At a Festivity
Variations on a Theme of Paganini
Variations on a Theme of Mozart
The Firebird’s Feather
Prelude, Op.23/4 [transcribed]
Danielle Perrett (harp)
The release's annotation does not advise recording details
BEARTRAMKA BTKA 0603
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For many, this attractive release will provide an ideal introduction to the world of Russian Romantic music for solo harp – especially given the quality of harpist Danielle Perrett’s playing.
Eight composers are represented here. The disc opens and closes with the music of Mikhail Mchedelov (1903-1974), who arranged and wrote much music for the harp, including a set of scales and arpeggios. At a Festivity features two contrasting dances (one for the men and one for the women!), while Variations on a Theme of Paganini uses the famous theme from Paganini’s Caprice No.24 (for solo violin to build a dizzying edifice of eleven variations which explores the harp’s resources with great flair and imagination.
Glinka’s Nocturne immediately recalls those of his teacher John Field; there’s also a nocturne-like quality to the Variations on a Theme of Mozart, based on the magic bell music from "The Magic Flute". These are Glinka’s only works for solo harp. Virtuoso harpist Ksenia Erdelyi (1878-1971), on the other hand, wrote, arranged and transcribed extensively for her instrument. Her Three Preludes and Elegy feature some particularly haunting melodies; the latter work is dedicated to Glinka, but is also vaguely reminiscent of Rachmaninov. In between these two works comes Gliere’s superb Impromptu, edited by Erdelyi, it’s very Romantic indeed, richly textured and melodically attractive.
Erdely’s Elegy is perfectly balanced by the four miniatures that form Nikolai Gavrilovich Parfenov’s Little Suite: 'In the South' is bright and clear; 'Fireflies' is all swirling figurations; 'Bayatti' is faintly exotic; and 'The Sea' is wonderfully evocative and Debussy-like.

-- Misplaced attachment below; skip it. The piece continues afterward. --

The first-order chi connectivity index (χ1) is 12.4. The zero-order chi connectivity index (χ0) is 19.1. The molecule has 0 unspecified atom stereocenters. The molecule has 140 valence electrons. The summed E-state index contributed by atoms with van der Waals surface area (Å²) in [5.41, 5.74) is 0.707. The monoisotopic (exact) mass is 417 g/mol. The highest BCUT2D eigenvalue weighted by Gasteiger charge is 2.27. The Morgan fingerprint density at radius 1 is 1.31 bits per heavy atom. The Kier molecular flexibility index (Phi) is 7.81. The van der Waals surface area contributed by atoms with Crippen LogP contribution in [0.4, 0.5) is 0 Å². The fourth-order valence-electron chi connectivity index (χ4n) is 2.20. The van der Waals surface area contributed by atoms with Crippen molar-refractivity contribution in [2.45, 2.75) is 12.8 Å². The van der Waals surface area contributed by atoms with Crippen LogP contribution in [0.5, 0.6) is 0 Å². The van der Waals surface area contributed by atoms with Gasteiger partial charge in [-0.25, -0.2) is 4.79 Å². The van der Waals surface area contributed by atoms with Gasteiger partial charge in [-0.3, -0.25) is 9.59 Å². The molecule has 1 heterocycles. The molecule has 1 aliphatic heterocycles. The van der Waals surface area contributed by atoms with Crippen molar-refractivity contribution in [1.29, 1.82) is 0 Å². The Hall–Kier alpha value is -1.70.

The Firebird’s Feather is by the only non-Russian composer on the disc, David Gough (born 1959). Apparently written to complement the other pieces on the disc, this tuneful, multi-faceted work takes a Russian folk-tale as its inspiration and features many techniques used by the Russian Romantics. The ‘Dies Irae’ theme is even quoted, thus providing a nice link to the next work, Rachmaninov’s Prelude Opus 23/Number 4 (written for piano, of course), which sits very well indeed on the harp.
Perrett, who, according to the biographical note included with the CD, specialises in solo and chamber music on both modern and late-eighteenth-century harps, has an extremely busy career teaching, composing and arranging for and, of course, performing on, her instrument. This perhaps explains the depth of artistry, as well as superlative technique, in evidence here. The tone and touch is continually varied, the colours suited to the often-dark undertones of the music. The sweeping scales and arpeggios, so idiomatic to the harp, provide elegant underpinnings to the often-pronounced and generously-phrased melodic material, while a very wide dynamic continuum is always deployed with great taste and discretion.
The recorded sound is perhaps a little dry (and seems rather processed) for this repertoire, but ultimately does little to dent one’s enthusiasm for what is a fascinating and enjoyable recital.